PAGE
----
The U.S. Food and Drug Administration’s (FDA’s) Center for Devices and Radiological Health (CDRH) is committed to assuring all patients have access to safe, effective, and high-quality medical devices. This commitment involves facilitating access to medical devices designed to be safe and effective when used outside of traditional clinical settings, for example, medical devices intended for use in the home.
Access to devices outside a clinical care setting may help bridge the gap by bringing health care directly to patients, wherever they are – at home, at work, in cities, in rural communities. The effort to expand access to home use technologies is consistent with CDRH’s 2022-2025 Strategic Priority focused on advancing health equity.
Request for Public Comment
In particular, CDRH seeks comment from the public on the following questions:
- How can the FDA support the development of medical technologies, including digital health technologies and diagnostics, for use in non-clinical care settings, such as at home?
- What factors should be considered to effectively institute patient care that includes home-based care?
- What are ways that digital health technologies can (a) foster the conduct of clinical trials remotely and (b) support local or home-based healthcare models?
- How can the FDA facilitate individuals accessing medical technologies in remote locations when they are unable or unwilling to access care in clinical settings?
- What processes and medical procedures, including diagnostics, do you believe would be ideal for transitioning from a hospital and/or healthcare setting to non-clinical care settings, for example, home use or school/work use?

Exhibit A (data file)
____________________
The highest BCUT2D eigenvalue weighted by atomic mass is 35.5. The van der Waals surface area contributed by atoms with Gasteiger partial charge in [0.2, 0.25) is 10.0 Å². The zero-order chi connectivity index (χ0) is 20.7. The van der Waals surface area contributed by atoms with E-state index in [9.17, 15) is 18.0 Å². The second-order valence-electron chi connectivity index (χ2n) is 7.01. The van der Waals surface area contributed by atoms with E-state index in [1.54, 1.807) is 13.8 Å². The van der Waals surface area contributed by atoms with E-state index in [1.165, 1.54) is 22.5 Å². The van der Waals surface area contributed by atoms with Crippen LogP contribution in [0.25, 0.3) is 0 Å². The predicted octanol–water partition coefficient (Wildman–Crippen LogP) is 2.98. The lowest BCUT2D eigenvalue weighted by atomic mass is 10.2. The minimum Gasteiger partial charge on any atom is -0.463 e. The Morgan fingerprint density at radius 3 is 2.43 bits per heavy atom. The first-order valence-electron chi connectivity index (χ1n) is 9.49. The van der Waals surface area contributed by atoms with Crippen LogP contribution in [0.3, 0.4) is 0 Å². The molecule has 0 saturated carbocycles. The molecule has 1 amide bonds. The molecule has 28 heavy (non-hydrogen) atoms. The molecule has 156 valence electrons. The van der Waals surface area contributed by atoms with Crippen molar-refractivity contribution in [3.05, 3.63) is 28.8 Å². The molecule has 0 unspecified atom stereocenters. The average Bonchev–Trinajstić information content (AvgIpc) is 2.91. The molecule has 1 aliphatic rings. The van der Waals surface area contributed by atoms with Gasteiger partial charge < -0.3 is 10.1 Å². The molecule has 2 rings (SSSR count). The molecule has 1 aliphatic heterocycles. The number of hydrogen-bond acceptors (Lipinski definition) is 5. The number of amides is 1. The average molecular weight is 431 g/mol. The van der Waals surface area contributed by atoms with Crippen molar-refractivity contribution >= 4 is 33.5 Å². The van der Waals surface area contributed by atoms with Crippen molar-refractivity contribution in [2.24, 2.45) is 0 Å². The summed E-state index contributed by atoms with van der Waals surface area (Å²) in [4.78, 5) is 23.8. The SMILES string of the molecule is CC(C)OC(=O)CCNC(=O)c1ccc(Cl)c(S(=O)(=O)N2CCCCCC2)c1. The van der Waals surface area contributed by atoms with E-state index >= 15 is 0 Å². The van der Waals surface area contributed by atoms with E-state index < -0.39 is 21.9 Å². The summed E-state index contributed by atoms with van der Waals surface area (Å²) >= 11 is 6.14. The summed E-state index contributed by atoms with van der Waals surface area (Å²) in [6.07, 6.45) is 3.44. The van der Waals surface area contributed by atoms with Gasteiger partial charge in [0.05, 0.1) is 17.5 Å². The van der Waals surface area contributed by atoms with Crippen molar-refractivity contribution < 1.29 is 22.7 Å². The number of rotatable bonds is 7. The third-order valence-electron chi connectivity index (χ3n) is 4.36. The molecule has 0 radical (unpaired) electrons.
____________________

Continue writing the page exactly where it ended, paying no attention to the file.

- What medical technologies could be ideal to transition to use in non-clinical settings? What aspects of those technologies could potentially benefit from modifications to optimize use in non-clinical settings?
- What design attributes and user needs would facilitate the use of medical technologies, including diagnostic and therapeutic devices, for use in a non-clinical setting, for example home use?
- For digital health technologies, what design attributes could better facilitate their use by diverse patient populations outside of a clinical setting? What other factors are important to consider which may improve use and acceptance of different digital health technologies by diverse patient populations (for example, older adults, non-English speakers, lower literacy)?
- What potential methods and strategies for evidence generation and data analysis could facilitate the regulatory review of medical technologies intended to be used in non-clinical settings, for example home use or school/work use?
Please submit all public comments to the docket (FDA-2023-N-1956), available at Regulations.gov. The public comment period will end on August 30, 2023.
The FDA seeks to advance health equity by:
- Facilitating availability of and access to medical technologies for all populations,
- Empowering people to make informed decisions regarding their healthcare,
- Supporting innovation of novel and existing technologies that address health inequities, and
- Reducing barriers to increase participation by diverse populations in evidence generation.
Advancing health equity will ensure all patients, regardless of race, sexual orientation, gender identity, age, physical abilities, geographic location, educational background, and economic status will have access to safe, effective, and high-quality, medical technologies, including at home use devices, which may provide significant improvements in healthcare, quality of life, and wellness.
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